Vouch­ing for the vul­ner­a­ble peo­ple in Par­lia­ment – the strug­gle con­tin­ues

By: WIN­NIE WA­T­ERA

There is a plan and a pur­pose, a value to every life no mat­ter what its lo­ca­tion age, gen­der or dis­abil­ity- Shar­ron An­gle

Ac­cord­ing to re­search by Lan­caster Uni­ver­sity, vul­ner­a­bil­ity gen­er­ally refers to those in­di­vid­u­als or groups who, due to age, ill-health, in­fir­mity, mi­nor­ity sta­tus or their oth­er­wise dis­em­pow­ered po­si­tion in so­ci­ety may be open to ex­ploita­tion (whether phys­i­cal, emo­tional or psy­cho­log­i­cal)

Sto­ries of plight of older per­sons, Per­sons with Dis­abil­i­ties (PWDs), chil­dren have been a com­mon oc­cur­rence in the news­pa­pers. It is im­por­tant to note that most  of the cases re­ported are few in com­par­i­son to what the sit­u­a­tion on the ground is. There are man that go un­no­ticed and  un­pun­ished. When one pays close at­ten­tion every time they read a news­pa­per, one will find that daily a story is run on vul­ner­a­ble per­sons ei­ther: PWDs, the el­derly or chil­dren among oth­ers. 

The pop­u­la­tion of chil­dren in Uganda is es­ti­mated to be 56% of Ugan­da’s to­tal pop­u­la­tion. Sur­vey find­ings by the Uganda Bu­reau of Sta­tis­tics (UBOS) re­vealed that 12 % of chil­dren in Uganda are or­phans. About 1.1 mil­lion house­holds had at least one or­phan; and the North­ern re­gion had the high­est per­cent­age (20%) of house­holds with 4 or more or­phans. More than half (51%) of chil­dren aged 5-17 years were eco­nom­i­cally ac­tive while 25% of chil­dren were child la­bor­ers and 38% of those aged 0-17 years were vul­ner­a­ble. The sur­vey also showed that there were about 1.3 mil­lion older per­sons (60 years and above) in the coun­try. Most of whom are faced with chal­lenges of look­ing af­ter grand­chil­dren es­pe­cially or­phans. Over­all, 16% of the pop­u­la­tion aged 5 years and above had a dis­abil­ity. 10% of the Per­sons with Dis­abil­i­ties aged 6–24 years were not lim­ited by their dif­fi­cul­ties to at­tend school while 13% of those aged 14–64 re­ported that their abil­ity to work was not af­fected.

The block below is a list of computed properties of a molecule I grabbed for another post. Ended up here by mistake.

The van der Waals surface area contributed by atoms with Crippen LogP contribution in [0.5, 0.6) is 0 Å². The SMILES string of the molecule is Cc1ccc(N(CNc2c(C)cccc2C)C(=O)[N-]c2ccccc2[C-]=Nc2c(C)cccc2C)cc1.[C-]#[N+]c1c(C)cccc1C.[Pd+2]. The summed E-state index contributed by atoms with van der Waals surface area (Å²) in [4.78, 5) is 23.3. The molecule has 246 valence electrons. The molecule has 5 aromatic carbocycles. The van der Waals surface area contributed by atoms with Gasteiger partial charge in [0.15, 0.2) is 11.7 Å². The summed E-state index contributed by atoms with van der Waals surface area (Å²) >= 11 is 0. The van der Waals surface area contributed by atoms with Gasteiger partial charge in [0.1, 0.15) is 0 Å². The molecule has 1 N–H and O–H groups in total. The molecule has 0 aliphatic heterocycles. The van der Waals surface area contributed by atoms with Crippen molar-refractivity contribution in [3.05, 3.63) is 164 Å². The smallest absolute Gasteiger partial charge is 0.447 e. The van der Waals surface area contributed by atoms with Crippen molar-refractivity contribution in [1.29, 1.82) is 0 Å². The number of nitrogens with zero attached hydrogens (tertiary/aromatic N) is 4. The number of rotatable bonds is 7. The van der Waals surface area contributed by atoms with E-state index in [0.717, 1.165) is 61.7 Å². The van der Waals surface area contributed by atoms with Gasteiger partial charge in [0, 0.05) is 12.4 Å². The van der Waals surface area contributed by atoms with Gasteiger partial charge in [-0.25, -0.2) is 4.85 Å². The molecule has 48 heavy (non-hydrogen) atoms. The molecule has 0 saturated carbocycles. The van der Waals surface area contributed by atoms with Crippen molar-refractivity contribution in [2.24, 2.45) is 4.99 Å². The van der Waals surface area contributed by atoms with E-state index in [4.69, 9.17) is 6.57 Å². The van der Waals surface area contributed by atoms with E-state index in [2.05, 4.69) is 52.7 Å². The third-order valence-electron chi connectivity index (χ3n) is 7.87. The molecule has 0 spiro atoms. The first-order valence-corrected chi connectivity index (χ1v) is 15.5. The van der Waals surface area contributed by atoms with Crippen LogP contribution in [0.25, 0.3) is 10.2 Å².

Cur­rently there are three very im­por­tant leg­is­la­tions on the floor of par­lia­ment; the two chil­dren’s Act amend­ment bills 2015; this is be­cause two bills bear­ing the same num­ber were gazetted and the other is the Per­sons with Dis­abil­i­ties Bill 2014. While these bills are an achieve­ment for the chil­dren and PWDs the process has­n’t been flaw­less this is per­haps why we see two bills the same in na­ture pre­sented in par­lia­ment.

In the Chil­dren’s Act Amend­ment bill 2015, one of the ma­jor causes of con­tention in the amend­ment bill is the in­ter–coun­try adop­tion of chil­dren. Tough laws are in­cor­po­rated in the bills and gov­ern­ment has been ac­cused of lax­ity in the area since many gov­ern­ment of­fi­cials have gained from il­le­gal adop­tions over the years. A so­lu­tion other than what the bills pro­pose should be rat­i­fi­ca­tion of the Hague con­ven­tion on Pro­tec­tion of Chil­dren and Co­op­er­a­tion in re­spect of in­ter-coun­try Adop­tions 1993. That aside there is a row be­tween whose bill should be the lead bill, the is­sue is cur­rently be­fore the com­mit­tee on Gen­der and is yet to be de­lib­er­ated on.

For The Per­sons with Dis­abil­i­ties Bill, 2014, ma­jor stake­hold­ers be­lieve the bill is flawed. When ap­pear­ing be­fore the par­lia­men­tary com­mit­tee on Gen­der La­bor and So­cial De­vel­op­ment, the PWDs re­jected and crit­i­cized the bill. The coali­tion led by Mr. Am­brose Mu­lan­gira told the com­mit­tee that the bill had many loop­holes and did­n’t pro­tect PWDs. They also de­cried the bill say­ing that gov­ern­ment was rid­ding it­self of any oblig­a­tion to peo­ple with dis­abil­i­ties be­cause the bill sug­gests the pri­vate sec­tor takes care of PWDs. The bill whose in­tent is to com­pletely scrap off the Dis­abil­ity Act 2006 has­n’t been owned by the PWDs. An­other is­sue of con­tention in the bill is that dis­abil­ity can only be proved by a doc­tor while it should how­ever be noted that dis­abil­ity is a sub­jec­tive en­tity of which the pres­ence is to a large ex­tent de­ter­mined by the per­son ex­pe­ri­enc­ing it. Since the ques­tions rely on self-di­ag­no­sis of re­spon­dents, cau­tion is re­quired in draw­ing con­clu­sions and mak­ing com­par­isons about dis­abil­ity.

The NGO com­mu­nity has how­ever called upon the gov­ern­ment and the leg­is­la­tors to do more.  “It’s time we dropped the façade and turned away from the po­lit­i­cal jig­saw be­tween Par­lia­ment and the Ex­ec­u­tive and paid at­ten­tion to the silent ma­jor­ity who are yearn­ing for pro­tec­tion. Par­lia­ment and ma­jor stake­hold­ers should fast track both bills for that pur­pose.” – Mrs Stella Ayo – Odongo The Ex­ec­u­tive Di­rec­tor Uganda Child Rights NGO Net­work. And I could­n’t agree more.